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Reflections on a Golden Era

By Ralph J. Diverio ’50

In the wake of his 55th reunion, at which 77 members of the Class of 1950 returned to Mount St. James, Ralph Diverio reflects on the era when he and his classmates came of age.

Ralph J. Diverio '50 Commencement, June 1950: A long time ago, but the memories remain vivid. Times were so different, so simple, so innocent.

There were no such things as credit cards, televisions, computers or cell phones. Cigarette smoking was common, but excessive spending was rare. There was an occasional portable radio for listening, no cars on campus, only five dorms—with three students to a room and two Jesuit corridor prefects on each dorm floor. Bed checks and an 11 o’clock lights out. And plenty of discipline.

Holy Cross was an all-male school in those days. The 600 or so members of the Class of 1950 who assembled in September 1946, were a diverse group—perhaps the most diverse group in the history of the College. Two-thirds were veterans of World War II, utilizing the newly established “G.I. Bill” to pay for a college education. The remaining third of the class was comprised of high school graduates. Ages ranged from 17 to 28 years.

But despite the disparity in ages, backgrounds and experience, there was a common thread woven among the group—I think we can define it as a shared culture. Most everyone came from a two-parent family with a working father and an at-home mother. We were the children of the Great Depression, understanding poverty and, in many cases, delighted simply to have food on the table and a roof over our heads. Luxuries were rare, as were vacations.

We were reared with family values, respect for authority, a certain amount of good manners, obedience, respect for women and our elders, and a devout belief in and practice of the Catholic faith, received from parents, school and parish.

Holy Cross provided an opportunity to achieve success through an excellent education, religious training, discipline and the inculcation of moral standards. The College provided a fine level of studies, preparing us for our chosen careers. But it was the Jesuit faculty—significant in number at the time—that imparted direction through their Ratio Studiorum, their daily guidance and their ability to make us think, training us to search, always, for the truth, striving to develop “the whole man.”

We were taught to seek perfection, realizing that we would never achieve it in this life. For four years we studied Catholic theology, and for two years, the philosophy of St. Thomas Aquinas—material that gave us the bedrock formula for a successful life defined, not in terms of status and wealth, but, rather, as accountability, service to God and neighbor and a freedom rooted in responsibility. This was, indeed, “the Golden Era of Jesuit Education.” And the Class of 1950 bears testimony to that era—producing 25 vocations to the priesthood and religious life.

It was a time of rituals and long-lost customs: mandatory 7 a.m. Mass, with a priest always available for confession; jackets and ties worn at all classes; meals served by fellow class waiters; Glee Club concerts; the annual Spiritual Retreat; classes until noon on Saturday; Big Band music from the Crusader dance band; the daily October and May outdoor rosaries; Monday night Benediction; and our Senior Ball, in Kimball Hall, the first post-war prom, where we danced to the sounds of the Glenn Miller Band under the direction of Ralph Flanagan.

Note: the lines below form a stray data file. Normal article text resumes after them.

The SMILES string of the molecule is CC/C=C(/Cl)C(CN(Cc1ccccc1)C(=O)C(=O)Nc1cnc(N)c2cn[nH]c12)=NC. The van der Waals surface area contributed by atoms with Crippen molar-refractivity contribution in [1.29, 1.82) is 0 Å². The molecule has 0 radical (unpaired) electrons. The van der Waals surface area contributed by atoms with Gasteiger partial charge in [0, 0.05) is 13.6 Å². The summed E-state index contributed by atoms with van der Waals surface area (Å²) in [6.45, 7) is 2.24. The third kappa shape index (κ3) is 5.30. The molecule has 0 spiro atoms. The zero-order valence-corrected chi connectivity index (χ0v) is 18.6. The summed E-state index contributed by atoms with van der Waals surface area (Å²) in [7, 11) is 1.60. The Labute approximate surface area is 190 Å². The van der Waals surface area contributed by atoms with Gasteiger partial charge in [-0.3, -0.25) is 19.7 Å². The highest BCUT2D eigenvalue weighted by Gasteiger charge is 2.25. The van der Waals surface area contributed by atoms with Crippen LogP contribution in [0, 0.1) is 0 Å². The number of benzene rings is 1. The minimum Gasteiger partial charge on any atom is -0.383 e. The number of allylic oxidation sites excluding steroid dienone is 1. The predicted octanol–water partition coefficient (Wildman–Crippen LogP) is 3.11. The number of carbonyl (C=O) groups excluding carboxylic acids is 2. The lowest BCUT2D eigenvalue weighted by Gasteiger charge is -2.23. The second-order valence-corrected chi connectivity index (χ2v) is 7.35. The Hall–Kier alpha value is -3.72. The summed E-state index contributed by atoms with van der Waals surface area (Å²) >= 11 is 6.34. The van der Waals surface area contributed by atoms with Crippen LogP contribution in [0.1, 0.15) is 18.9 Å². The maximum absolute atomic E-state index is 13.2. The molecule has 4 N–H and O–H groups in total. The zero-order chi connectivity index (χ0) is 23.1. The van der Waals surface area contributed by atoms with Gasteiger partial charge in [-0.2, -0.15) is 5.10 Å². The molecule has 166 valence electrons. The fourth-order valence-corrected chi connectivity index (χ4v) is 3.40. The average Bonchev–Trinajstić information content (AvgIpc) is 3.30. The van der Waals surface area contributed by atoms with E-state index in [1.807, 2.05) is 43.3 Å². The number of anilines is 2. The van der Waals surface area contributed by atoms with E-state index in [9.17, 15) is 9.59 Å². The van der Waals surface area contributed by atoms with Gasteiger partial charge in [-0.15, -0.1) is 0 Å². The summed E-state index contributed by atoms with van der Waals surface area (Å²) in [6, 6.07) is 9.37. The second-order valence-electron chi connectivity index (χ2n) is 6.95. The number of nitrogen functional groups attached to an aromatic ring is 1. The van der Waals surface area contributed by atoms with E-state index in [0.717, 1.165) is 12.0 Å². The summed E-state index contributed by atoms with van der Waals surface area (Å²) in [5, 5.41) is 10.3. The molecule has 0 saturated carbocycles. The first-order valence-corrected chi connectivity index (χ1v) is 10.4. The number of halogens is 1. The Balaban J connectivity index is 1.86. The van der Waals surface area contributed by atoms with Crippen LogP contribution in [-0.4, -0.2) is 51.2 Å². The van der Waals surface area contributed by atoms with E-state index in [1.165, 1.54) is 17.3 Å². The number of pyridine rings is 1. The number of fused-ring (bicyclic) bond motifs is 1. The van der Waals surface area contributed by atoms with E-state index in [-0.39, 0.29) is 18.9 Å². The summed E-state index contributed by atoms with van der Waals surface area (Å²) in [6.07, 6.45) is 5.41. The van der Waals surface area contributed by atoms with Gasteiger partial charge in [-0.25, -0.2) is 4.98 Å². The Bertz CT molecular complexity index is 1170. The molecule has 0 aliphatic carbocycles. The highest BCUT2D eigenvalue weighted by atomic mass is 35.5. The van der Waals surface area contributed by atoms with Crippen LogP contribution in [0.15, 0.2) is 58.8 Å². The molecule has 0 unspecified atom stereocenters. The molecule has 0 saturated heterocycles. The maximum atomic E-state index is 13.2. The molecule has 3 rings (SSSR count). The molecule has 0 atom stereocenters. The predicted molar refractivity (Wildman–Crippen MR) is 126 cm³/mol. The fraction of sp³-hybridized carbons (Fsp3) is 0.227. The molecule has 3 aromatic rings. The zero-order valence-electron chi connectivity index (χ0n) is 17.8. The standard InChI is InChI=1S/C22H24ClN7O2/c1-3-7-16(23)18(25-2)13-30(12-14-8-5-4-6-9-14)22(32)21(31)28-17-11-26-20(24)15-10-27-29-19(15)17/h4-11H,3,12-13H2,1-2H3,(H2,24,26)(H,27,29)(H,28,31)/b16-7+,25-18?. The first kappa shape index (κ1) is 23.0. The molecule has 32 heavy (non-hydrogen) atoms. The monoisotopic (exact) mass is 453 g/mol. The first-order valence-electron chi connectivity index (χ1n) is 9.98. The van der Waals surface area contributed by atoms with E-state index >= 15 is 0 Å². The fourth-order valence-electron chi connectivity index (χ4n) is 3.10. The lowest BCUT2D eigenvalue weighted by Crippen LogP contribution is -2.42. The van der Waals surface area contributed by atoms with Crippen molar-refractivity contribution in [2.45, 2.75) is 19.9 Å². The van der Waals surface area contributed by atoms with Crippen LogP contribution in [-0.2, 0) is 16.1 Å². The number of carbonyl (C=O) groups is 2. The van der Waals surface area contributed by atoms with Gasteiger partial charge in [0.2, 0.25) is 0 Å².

Athletics at that time had yet to be invaded by national TV and big money. At a school like ours, genuine student-athletes could compete at a national level, as when we won the 1947 NCAA basketball championship—without a home gym and with only a half-court floor on which to practice. Playing the Red Sox and vying for the championship in national collegiate baseball was an annual event. We gave Miami a run for the money in the 1946 Orange Bowl. Saturday afternoon football games at Fitton Field drew crowds in excess of 20,000 spectators. And win, lose or draw, the Holy Cross Marching Band always provided a rousing post-game concert.

Fifty-five years later, as we read the headstones during a visit to the Jesuit cemetery, we are reminded of the teachers who helped to mold our character and shape our values. Over the last half century, we have experienced tremendous change—much good and, indeed, much bad. But in meeting with classmates after all these years, we find that the “spirit of Holy Cross,” which was formed during our undergraduate years, is still alive and strong. In the end, Alma Mater provided us with a most worthy and meaningful education. And, as we look back and reflect on those days, we are reminded what a fine time it was to be alive. And we are grateful.


Following graduation from Holy Cross, Ralph Diverio ’50 served in the Coast Guard during the Korean Conflict. Retiring in 1992 from a career as a banking professional, he continues to serve on the board of several colleges, senior housing agencies and non-profit institutions. A Knight of St. Gregory, he is also a Knight of the Military Order of Jerusalem. For 38 years, Diverio was a captain in the Coast Guard Reserve. He and his wife, Eileen, reside in Maywood, N.J. They are the parents of six children.


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